U.S. Claims Venezuela's Maduro Was 'Ready to Leave,' but Russia Told Him to Stay

The top U.S. diplomat claimed Venezuelan President Nicolás Maduro was ready to step down and leave his country amid an uprising Tuesday, but Russian advised him to stay.

Secretary of State Mike Pompeo told CNN on Tuesday that Maduro "had an airplane on the tarmac, he was ready to leave this morning as we understand, and the Russians indicated he should stay." The remarks came after clashes erupted earlier in the day between the Venezuelan armed forces and a small faction of defecting troops backing Juan Guaidó, head of the country's opposition-controlled National Assembly who declared himself acting president in a bid for power endorsed by the U.S. in January.

Guaidó called for an uprising and claimed support of the military, though senior defense officials appeared to retain their support of Maduro, whom Moscow has also increasingly backed in recent months.

"We think the situation remains incredibly fluid," Pompeo told CNN. "We know there were senior leaders inside the Maduro government that were prepared to leave. They told us as much over the past few weeks, and we're convinced that the Venezuelan people are going to get their democracy back."

Pompeo added that Maduro "was headed for Havana," though he refused to say whether the Venezuelan leader had been granted safe passage there.

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Venezuelan President Nicolas Maduro (2-L), his wife Cilia Flores (L) and Defense Minister Vladimir Padrino (R) gesture during a military parade to commemorate the 17th anniversary of a failed, reportedly U.S.-backed 2002 coup d'état against former leader Hugo Chavez, at Fuerte Tiuna Military Complex, in Caracas on April 13. YURI CORTEZ/AFP/Getty Images

As Guaidó's armed rebellion outside the La Carlota air base in Caracas appeared to lose momentum, White House national security adviser John Bolton revealed during a press conference that three senior Maduro officials—Defense Minister Vladimir Padrino, Supreme Court Chief Justice Maikel Moreno and Presidential Guard Commander Hernandez Dala—"agreed to leave." Bolton argued that Cuba, who he claimed had deployed up to 25,000 security forces in support of the fellow leftist-led Venezuelan government, played a role in their decision to stay.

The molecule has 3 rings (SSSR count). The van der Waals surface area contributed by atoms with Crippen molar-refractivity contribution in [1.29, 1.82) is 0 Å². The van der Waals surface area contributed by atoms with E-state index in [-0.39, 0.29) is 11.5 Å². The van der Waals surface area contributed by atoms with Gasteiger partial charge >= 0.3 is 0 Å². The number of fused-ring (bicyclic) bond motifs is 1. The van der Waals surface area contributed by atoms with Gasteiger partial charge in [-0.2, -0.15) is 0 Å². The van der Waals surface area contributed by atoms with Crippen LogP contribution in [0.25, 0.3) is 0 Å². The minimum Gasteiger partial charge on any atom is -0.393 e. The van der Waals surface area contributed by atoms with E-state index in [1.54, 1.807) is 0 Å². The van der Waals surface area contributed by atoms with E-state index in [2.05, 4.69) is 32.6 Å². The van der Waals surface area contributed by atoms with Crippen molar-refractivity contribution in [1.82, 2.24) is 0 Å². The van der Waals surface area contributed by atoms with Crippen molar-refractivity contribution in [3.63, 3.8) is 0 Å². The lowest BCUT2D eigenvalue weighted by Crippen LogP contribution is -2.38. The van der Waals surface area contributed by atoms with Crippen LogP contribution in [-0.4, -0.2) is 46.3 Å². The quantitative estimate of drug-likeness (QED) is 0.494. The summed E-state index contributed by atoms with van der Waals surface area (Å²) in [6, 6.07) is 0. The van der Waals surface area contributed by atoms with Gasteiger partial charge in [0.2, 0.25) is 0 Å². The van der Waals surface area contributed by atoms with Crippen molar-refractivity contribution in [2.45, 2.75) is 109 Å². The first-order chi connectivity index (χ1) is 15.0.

"They committed to support ousting Maduro, and it's time for them now, if the Cubans will let them do it, to fulfill their commitments," Bolton said, also warning that U.S. officials "expect the Russians not to interfere."

Russia has bolstered "military-technical" ties with Venezuela in recent years and sent nuclear-capable warplanes to conduct joint drills there in December, one month before Guaidó proclaimed himself acting leader. Russia has continued to send personnel to Caracas, but Moscow's embassy there suggested Tuesday that they would not get involved in fighting taking place on the streets.

In reaction to the unrest, Russian President Vladimir Putin convened his Security Council and the Russian Foreign Ministry warned that the "radical opposition in Venezuela has again resorted to violent methods of confrontation." The ministry called "on all sides to renounce the use of violence" and for a dialogue "taken exclusively within the confines of the law, in strict conformity with the constitution and without destructive interference from outside the country."

Moscow has portrayed the White House's escalating campaign to oust Maduro as part of a Cold War–era history of the U.S. seeking to oust leftist forces across Latin America and other parts of the globe. Trump himself has warned that "all options are open" not only in kicking Maduro out of Venezuela, but his Russian allies as well.

China and Iran have also previously sent officials in support of Maduro, who also enjoyed support from the likes of Belarus, Bolivia, Cambodia, El Salvador, Lebanon, Mexico, Nicaragua, North Korea, the Palestinian National Authority, Serbia, South Africa, Syria, Turkey, the United Nations and Uruguay, among others. Those recognizing Guaidó included the EU, Albania, Australia, Canada, Georgia, Israel, Japan, South Korea and Ukraine.

U.S. Claims Venezuela's Maduro Was 'Ready to Leave,' but Russia Told Him to Stay | World